Regional: Strengthening Prevention, Mitigation, and Response to Risks of Sexual Exploitation, Abuse, and Harassment in ADB-Financed Projects with Civil Works in Selected Developing Member Countries

Sovereign Project | 56076-001

1.The knowledge and support technical assistance (TA) will help ADB and executing and implementing agencies in selected developing member countries (DMCs) to develop and enhance systems, policies, and protocols to prevent, mitigate and respond to risks of Sexual Exploitation, Abuse and Harassment (SEAH) in ADB financed sovereign projects with civil works. The TA will contribute to collection of evidence and data, and preparation of qualitative assessment of gaps and issues to be filled and addressed to effectively support ADB operations in addressing SEAH risks and raising awareness and strengthening the capacities of government agencies as well as non-government organizations and service providers in SEAH prevention, risk mitigation, and response following good practices and principles of a survivor-centered approach._The TA will be implemented in five DMCs which will be identified in close consultation with ADB regional departments and government stakeholders.

Project Details

  • Project Officer
    Shagazatova, Malika
    Sustainable Development and Climate Change Department
    Request for information
  • Country/Economy
    Regional
  • Sector
    • Transport
Project Name Strengthening Prevention, Mitigation, and Response to Risks of Sexual Exploitation, Abuse, and Harassment in ADB-Financed Projects with Civil Works in Selected Developing Member Countries
Project Number 56076-001
Country / Economy Regional
Mongolia
Nepal
Philippines
Solomon Islands
Tajikistan
Project Status Proposed
Project Type / Modality of Assistance Technical Assistance
Source of Funding / Amount
TA: Strengthening Prevention, Mitigation, and Response to Risks of Sexual Exploitation, Abuse, and Harassment in ADB-Financed Projects with Civil Works in Selected Developing Member Countries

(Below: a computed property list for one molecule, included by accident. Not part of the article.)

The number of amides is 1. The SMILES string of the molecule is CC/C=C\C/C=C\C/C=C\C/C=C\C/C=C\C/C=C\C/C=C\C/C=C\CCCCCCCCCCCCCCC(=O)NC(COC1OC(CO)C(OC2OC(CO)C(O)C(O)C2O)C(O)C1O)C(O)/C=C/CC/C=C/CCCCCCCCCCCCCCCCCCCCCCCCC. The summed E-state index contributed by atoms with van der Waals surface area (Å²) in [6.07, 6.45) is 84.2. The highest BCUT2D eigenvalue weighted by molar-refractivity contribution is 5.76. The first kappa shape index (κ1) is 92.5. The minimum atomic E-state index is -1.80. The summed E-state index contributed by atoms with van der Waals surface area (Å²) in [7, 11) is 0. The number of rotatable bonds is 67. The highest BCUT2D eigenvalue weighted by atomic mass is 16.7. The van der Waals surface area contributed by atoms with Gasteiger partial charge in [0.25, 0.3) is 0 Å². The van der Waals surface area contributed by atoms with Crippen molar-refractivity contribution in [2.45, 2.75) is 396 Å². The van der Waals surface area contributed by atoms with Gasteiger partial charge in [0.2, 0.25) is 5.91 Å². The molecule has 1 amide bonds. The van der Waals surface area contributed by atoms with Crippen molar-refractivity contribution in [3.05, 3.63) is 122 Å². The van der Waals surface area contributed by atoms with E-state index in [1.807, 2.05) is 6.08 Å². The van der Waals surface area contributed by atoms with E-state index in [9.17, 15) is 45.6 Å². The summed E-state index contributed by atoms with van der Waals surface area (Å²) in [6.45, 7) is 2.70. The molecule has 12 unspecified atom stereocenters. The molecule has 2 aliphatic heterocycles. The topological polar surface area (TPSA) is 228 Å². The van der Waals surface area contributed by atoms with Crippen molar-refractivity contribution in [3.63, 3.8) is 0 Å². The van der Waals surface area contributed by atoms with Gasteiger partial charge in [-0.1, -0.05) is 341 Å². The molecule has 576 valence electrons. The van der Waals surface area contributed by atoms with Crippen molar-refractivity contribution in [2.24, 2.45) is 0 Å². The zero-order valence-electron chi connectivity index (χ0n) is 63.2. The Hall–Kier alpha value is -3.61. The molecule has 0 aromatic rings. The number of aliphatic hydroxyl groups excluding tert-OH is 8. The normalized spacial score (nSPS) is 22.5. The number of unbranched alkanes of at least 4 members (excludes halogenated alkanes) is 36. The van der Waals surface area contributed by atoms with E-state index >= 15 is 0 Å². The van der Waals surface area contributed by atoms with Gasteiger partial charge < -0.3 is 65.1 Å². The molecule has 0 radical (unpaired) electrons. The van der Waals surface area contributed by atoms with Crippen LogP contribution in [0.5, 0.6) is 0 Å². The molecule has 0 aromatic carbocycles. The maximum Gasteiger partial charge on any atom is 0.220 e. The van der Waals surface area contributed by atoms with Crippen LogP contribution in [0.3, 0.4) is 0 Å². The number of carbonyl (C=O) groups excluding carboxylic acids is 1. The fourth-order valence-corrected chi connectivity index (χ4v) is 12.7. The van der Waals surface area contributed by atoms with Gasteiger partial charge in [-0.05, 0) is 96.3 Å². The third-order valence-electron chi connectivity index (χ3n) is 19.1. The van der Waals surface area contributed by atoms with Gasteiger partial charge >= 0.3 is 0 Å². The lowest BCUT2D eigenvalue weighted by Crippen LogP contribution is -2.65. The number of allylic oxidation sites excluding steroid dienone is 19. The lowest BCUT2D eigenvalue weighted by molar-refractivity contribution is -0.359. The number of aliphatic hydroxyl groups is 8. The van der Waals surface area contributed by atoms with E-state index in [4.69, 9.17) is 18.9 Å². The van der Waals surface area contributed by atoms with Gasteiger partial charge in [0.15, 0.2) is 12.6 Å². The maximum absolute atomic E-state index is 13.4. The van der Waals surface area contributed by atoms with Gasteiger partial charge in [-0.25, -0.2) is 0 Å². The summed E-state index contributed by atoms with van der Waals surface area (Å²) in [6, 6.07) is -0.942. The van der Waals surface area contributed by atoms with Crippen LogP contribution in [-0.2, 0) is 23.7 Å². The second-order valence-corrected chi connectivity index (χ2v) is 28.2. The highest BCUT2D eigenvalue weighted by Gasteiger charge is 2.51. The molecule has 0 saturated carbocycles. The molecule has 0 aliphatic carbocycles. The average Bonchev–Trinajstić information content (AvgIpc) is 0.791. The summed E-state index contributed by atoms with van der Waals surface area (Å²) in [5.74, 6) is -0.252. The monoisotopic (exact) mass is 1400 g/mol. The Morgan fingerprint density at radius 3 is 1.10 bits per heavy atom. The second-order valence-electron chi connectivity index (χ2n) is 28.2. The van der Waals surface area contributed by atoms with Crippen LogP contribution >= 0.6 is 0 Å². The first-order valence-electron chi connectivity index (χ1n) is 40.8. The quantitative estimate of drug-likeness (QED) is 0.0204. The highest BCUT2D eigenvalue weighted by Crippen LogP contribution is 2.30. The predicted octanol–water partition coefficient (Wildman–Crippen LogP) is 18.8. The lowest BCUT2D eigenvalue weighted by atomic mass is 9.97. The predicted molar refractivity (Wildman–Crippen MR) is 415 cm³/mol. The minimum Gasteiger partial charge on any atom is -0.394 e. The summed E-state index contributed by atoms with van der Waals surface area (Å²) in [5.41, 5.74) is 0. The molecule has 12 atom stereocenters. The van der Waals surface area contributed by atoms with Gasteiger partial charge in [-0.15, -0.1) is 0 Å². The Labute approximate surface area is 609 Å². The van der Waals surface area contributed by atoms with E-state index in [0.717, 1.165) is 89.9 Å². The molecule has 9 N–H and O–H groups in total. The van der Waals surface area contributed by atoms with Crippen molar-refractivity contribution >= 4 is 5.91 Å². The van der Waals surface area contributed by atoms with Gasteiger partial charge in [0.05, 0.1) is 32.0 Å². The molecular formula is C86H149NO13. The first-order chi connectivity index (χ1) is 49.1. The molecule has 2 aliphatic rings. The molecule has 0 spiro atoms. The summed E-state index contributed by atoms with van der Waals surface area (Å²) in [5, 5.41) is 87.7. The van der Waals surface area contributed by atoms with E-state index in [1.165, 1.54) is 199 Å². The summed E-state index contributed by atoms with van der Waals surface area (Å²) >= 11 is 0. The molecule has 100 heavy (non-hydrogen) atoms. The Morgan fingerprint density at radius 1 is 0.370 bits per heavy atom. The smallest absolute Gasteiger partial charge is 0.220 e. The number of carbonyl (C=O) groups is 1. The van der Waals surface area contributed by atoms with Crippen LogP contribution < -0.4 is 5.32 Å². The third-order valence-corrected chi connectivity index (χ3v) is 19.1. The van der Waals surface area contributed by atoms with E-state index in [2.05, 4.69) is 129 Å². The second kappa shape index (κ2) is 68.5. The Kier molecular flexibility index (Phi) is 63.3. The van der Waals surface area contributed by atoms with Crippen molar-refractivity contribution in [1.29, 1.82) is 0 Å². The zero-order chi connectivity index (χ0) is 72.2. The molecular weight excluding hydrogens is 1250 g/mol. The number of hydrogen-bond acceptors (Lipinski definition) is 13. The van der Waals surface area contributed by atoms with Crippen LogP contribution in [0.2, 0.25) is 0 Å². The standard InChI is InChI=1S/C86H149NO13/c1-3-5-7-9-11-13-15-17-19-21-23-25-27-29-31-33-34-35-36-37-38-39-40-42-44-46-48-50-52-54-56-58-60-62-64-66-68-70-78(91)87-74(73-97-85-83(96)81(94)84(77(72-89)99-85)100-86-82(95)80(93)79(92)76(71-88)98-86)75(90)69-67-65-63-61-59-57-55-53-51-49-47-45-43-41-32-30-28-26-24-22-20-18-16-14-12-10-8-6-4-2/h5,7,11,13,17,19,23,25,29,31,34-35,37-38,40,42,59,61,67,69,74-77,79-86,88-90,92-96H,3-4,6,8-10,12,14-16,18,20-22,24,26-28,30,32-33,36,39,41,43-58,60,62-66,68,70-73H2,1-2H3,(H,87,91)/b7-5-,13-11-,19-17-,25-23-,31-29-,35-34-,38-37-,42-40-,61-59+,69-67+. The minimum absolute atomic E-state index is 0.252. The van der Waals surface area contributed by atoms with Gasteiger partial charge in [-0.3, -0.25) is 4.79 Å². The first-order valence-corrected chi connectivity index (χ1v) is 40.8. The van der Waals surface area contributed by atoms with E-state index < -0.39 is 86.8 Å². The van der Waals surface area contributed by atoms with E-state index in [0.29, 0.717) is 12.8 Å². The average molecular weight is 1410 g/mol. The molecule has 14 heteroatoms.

Technical Assistance Special Fund US$ 2.00 million
Strategic Agendas Inclusive economic growth
Drivers of Change Gender Equity and Mainstreaming
Governance and capacity development
Knowledge solutions
Sector / Subsector

Energy / Energy sector development and institutional reform

Transport / Transport policies and institutional development

Gender Equity and Mainstreaming Gender equity
Description

1.The knowledge and support technical assistance (TA) will help ADB and executing and implementing agencies in selected developing member countries (DMCs) to develop and enhance systems, policies, and protocols to prevent, mitigate and respond to risks of Sexual Exploitation, Abuse and Harassment (SEAH) in ADB financed sovereign projects with civil works. The TA will contribute to collection of evidence and data, and preparation of qualitative assessment of gaps and issues to be filled and addressed to effectively support ADB operations in addressing SEAH risks and raising awareness and strengthening the capacities of government agencies as well as non-government organizations and service providers in SEAH prevention, risk mitigation, and response following good practices and principles of a survivor-centered approach._The TA will be implemented in five DMCs which will be identified in close consultation with ADB regional departments and government stakeholders.

2.The TA is included in the 2022 Management-approved results-based workplan of the Sustainable Development and Climate Change Department.

Project Rationale and Linkage to Country/Regional Strategy

3.Prevalence of gender based and sexual violence, but limited country level data on sexual violence. The 2030 Agenda for Sustainable Development identifies the elimination of violence against women and girls as a crucial priority for achieving gender equality and sustainable development. Violence takes many forms, including not only physical, but also sexual, emotional, and economic violence in private and public spheres. Gender-based and sexual violence remains unacceptably high in Asia and the Pacific Region. Over 37% of women in South Asia, 40% of women in South-East Asia and up to 68% of women in the Pacific have experienced violence at the hands of their partners. Across Asia, studies show that 30% to 40% of women suffer sexual harassment in the workplace. In 2018, for every 10 victims of human trafficking detected globally, about five were adult women and two were girls. Most of the detected victims of trafficking for sexual exploitation (92%) are females. At the same time in order to inform policy makers and assist the design and implementation of effective policies to combat gender-based violence, it is first necessary to understand the nature and prevalence of the phenomenon. Data collected by National Statistical Offices usually rely on surveys and/or administrative sources. However, these capture only a fraction of the actual prevalence and incidence of violence against women.